"Blackbeard!" shouted the Scotchman, "an' what in the de'il have ye got to do wi' Blackbeard?"

"Do with that infernal dog?" cried Bonnet, "I have everything to do with him before I do aught with anybody or anything besides. He stole from me my possessions, he degraded me from my position, he made me a laughing-stock to my men, and he even made me blush and bow my head with shame before my daughter and my brother-in-law, two people in whose sight I would have stood up grander and bolder than before any others in the world. He took away from me my sword and he gave me instead a wretched pen; he made me nothing where I had been everything. He even ceased to consider me any more than if I had been the dirty deck under his feet. And then, when he had done with my property and could get no more good out of it, he cast it to me in charity as a man would toss a penny to a beggar. Before I sail anywhere else, Ben Greenway," continued Bonnet, "I sail for Ocracoke Inlet, and when I sight Blackbeard's miserable little sloop I shall pour broadside after broadside into her until I sink his wretched craft with his bedizened carcass on board of it."

"But wi' your men stand by ye?" cried Greenway. "Ye're neither a pirate nor a vessel o' war to enter into a business like that."

Bonnet swore one of his greatest oaths. "There is no business nor war for me, Ben Greenway," he cried, "until I have taught that insolent Blackbeard what manner of man I am."

Ben Greenway was very much disheartened. "If Blackbeard should sink the Revenge instead of Master Bonnet sinking him," he said to himself, "and would be kind enough to maroon my old master an' me, it might be the best for everybody after all. Master Bonnet is vera humble-minded an' complacent when bad fortune comes upon him, an' it is my opeenion that on a desert island I could weel manage him for the good o' his soul."

But there were no vessels sunk on that cruise. Blackbeard had gone, nobody knew where, and after a time Bonnet gave up the search for his old enemy and turned his bow southward. Now Ben Greenway's countenance gleamed once more.

"It'll be a glad day at Spanish Town when Mistress Kate shall get my letter."

"And what have you been writing to her?" cried Bonnet.

"I told her," said Ben Greenway, "how at last ye hae come to your right mind, an' how ye are a true servant o' the king, wi' your pardon in your pocket an' your commission waitin' for ye at St. Thomas, an' that, whatever else ye may do at sea, there'll be no more black flag floatin' over your head, nor a see-saw plank wobblin' under the feet o' onybody else. The days o' your piracies are over, an' ye're an honest mon once more."

"You wrote her that?" said Bonnet, with a frown.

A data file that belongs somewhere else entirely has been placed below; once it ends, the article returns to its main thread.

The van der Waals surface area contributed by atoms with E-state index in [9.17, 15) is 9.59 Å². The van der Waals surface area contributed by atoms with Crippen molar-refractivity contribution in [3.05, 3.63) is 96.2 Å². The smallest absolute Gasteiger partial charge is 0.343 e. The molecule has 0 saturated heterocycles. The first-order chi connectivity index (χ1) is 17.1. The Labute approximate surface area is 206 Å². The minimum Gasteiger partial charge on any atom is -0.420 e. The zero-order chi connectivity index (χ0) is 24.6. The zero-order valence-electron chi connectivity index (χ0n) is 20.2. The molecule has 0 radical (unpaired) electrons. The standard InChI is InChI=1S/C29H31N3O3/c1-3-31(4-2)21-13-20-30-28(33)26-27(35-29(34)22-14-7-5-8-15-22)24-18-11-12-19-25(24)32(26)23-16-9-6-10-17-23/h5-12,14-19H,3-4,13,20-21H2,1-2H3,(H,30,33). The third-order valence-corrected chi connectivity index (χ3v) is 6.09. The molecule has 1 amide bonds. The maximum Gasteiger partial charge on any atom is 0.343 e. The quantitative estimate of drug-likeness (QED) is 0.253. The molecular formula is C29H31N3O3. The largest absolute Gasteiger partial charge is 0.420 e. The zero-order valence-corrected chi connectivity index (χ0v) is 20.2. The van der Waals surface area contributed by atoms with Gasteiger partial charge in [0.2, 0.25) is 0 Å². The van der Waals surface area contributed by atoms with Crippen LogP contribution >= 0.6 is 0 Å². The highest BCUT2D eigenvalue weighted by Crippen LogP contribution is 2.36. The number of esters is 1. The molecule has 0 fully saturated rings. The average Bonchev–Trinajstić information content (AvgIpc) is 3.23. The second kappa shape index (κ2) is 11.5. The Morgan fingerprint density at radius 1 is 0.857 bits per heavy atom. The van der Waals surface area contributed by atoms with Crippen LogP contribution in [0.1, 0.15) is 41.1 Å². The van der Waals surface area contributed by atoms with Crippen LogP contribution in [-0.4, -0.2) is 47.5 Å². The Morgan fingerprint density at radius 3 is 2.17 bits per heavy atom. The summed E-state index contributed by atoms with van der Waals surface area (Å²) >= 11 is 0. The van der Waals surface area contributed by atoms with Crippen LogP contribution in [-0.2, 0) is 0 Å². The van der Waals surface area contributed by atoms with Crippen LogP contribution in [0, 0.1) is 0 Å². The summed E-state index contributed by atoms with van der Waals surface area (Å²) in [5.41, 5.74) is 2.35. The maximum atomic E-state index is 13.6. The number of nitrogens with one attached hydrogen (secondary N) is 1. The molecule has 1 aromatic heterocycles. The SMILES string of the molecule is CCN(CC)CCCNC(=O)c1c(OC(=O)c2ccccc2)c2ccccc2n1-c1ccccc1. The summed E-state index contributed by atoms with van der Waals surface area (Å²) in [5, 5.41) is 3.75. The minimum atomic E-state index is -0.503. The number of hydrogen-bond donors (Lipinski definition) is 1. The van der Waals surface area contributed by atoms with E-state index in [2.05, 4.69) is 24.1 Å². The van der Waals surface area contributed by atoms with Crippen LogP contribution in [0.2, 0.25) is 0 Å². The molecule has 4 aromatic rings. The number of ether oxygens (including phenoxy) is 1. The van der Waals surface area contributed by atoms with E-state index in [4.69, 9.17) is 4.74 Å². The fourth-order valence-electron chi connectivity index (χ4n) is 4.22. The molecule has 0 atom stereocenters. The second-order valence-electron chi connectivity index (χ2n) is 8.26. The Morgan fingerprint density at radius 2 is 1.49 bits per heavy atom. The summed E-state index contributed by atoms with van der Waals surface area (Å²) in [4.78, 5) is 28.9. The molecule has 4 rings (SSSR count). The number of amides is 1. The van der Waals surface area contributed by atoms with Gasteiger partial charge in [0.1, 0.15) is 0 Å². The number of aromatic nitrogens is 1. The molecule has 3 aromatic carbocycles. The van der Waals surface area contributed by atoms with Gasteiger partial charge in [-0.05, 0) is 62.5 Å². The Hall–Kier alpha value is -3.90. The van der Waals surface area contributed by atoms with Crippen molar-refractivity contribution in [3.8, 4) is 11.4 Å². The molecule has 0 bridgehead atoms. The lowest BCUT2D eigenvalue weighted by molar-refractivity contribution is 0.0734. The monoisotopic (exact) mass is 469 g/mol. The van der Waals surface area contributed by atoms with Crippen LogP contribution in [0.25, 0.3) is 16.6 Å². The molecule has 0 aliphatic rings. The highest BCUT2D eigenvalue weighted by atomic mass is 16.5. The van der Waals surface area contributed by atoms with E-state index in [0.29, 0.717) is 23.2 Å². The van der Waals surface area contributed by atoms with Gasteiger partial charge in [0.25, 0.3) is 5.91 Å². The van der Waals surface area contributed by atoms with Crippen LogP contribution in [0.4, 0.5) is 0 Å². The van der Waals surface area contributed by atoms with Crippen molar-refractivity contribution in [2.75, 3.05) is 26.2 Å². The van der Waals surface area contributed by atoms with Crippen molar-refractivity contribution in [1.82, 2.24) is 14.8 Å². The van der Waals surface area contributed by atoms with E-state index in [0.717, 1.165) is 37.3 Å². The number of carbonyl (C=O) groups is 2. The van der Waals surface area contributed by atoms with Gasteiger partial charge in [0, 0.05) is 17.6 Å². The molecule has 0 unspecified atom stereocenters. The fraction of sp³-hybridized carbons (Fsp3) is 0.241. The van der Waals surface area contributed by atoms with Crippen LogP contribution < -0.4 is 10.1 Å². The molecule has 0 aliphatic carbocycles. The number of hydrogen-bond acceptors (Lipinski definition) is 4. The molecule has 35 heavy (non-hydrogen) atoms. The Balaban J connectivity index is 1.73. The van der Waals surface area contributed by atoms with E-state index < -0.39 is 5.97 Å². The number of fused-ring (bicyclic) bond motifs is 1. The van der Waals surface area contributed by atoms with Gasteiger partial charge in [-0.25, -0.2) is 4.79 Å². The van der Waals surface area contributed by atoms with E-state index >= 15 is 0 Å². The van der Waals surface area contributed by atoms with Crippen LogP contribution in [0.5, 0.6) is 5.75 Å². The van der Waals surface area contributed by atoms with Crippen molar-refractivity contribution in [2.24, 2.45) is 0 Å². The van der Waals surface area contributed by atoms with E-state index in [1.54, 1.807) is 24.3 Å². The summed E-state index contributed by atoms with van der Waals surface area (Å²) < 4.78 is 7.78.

"Ay," said Greenway, "an' I left it in the care o' a good mon, whose ship is weel on its way to Kingston by this day."

That afternoon Captain Bonnet called all his men together and addressed them.

He made a very good speech, a better one than that delivered when he first took real command of the Revenge after sailing out of the river at Bridgetown, and it was listened to with respectful and earnest interest. In brief manner he explained to all on board that he had thrown to the winds all idea of merchandising or privateering; that his pardon and his ship's clearance were of no value to him except he should happen to get into some uncomfortable predicament with the law; that he had no idea of sailing towards St. Thomas, but intended to proceed up the coast to burn and steal and rob and slay wherever he might find it convenient to do so; that he had brought the greater part of his crew from the desert island where Blackbeard had left them because he knew that they were stout and reckless fellows, just the sort of men he wanted for the piratical cruise he was about to begin; and that, in order to mislead any government authorities who by land or sea might seek to interfere with him, he had changed the name of the good old Revenge to the Royal James, while its captain, once Stede Bonnet, was now to be known on board and everywhere else as Captain Thomas, with nothing against him. He concluded by saying that all that had been done on that ship from the time she first hoisted the black flag until the present moment was nothing at all compared to the fire and the blood and the booty which should follow in the wake of that gallant vessel, the Royal James, commanded by Captain Thomas.

The men looked at each other, but did not say much. They were all pirates, although few of them had regularly started out on a piratical career, and there was nothing new to them in this sort of piratical dishonour. In the little cruise after Blackbeard their new captain had shown himself to be a good man, ready with his oaths and very certain about what he wanted done. So, whenever Stede Bonnet chose to run up the Jolly Roger, he might do it for all they cared.

Poor Ben Greenway sat apart, his head bowed upon his hands.

"You seem to be in a bad case, old Ben," said Bonnet, gazing down upon him, "but you throw yourself into needless trouble. As soon as I lay hold of some craft which I am willing shall go away with a sound hull, I will put you on board of her and let you go back to the farm. I will keep you no longer among these wicked people, Ben Greenway, and in this wicked place."

Ben shook his head. "I started wi' ye an' I stay wi' ye," said he, "an' I'll follow ye to the vera gates o' hell, but farther than that, Master Bonnet, I willna go; at the gates o' hell I leave ye!"